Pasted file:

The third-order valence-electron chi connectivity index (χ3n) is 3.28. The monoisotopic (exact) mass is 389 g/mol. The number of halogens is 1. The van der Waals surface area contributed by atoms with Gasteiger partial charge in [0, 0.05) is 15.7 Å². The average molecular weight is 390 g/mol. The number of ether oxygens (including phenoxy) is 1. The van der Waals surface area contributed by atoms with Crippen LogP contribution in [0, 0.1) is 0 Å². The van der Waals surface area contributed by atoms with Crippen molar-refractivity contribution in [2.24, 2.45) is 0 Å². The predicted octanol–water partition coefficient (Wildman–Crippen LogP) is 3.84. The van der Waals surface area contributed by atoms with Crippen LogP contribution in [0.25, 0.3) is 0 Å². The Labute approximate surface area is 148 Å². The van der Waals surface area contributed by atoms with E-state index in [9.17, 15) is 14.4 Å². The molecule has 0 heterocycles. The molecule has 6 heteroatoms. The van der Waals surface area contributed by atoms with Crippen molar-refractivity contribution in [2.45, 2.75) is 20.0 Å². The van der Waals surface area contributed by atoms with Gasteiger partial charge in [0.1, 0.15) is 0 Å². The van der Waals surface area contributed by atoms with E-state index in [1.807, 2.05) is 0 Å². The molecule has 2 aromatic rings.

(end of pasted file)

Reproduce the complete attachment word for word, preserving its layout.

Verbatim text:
The third-order valence-electron chi connectivity index (χ3n) is 3.28. The monoisotopic (exact) mass is 389 g/mol. The number of halogens is 1. The van der Waals surface area contributed by atoms with Gasteiger partial charge in [0, 0.05) is 15.7 Å². The average molecular weight is 390 g/mol. The number of ether oxygens (including phenoxy) is 1. The van der Waals surface area contributed by atoms with Crippen LogP contribution in [0, 0.1) is 0 Å². The van der Waals surface area contributed by atoms with Crippen molar-refractivity contribution in [2.24, 2.45) is 0 Å². The predicted octanol–water partition coefficient (Wildman–Crippen LogP) is 3.84. The van der Waals surface area contributed by atoms with Crippen LogP contribution in [0.25, 0.3) is 0 Å². The Labute approximate surface area is 148 Å². The van der Waals surface area contributed by atoms with E-state index in [9.17, 15) is 14.4 Å². The molecule has 0 heterocycles. The molecule has 6 heteroatoms. The van der Waals surface area contributed by atoms with Crippen molar-refractivity contribution in [2.45, 2.75) is 20.0 Å². The van der Waals surface area contributed by atoms with Gasteiger partial charge in [0.1, 0.15) is 0 Å². The van der Waals surface area contributed by atoms with E-state index in [1.807, 2.05) is 0 Å². The molecule has 2 aromatic rings.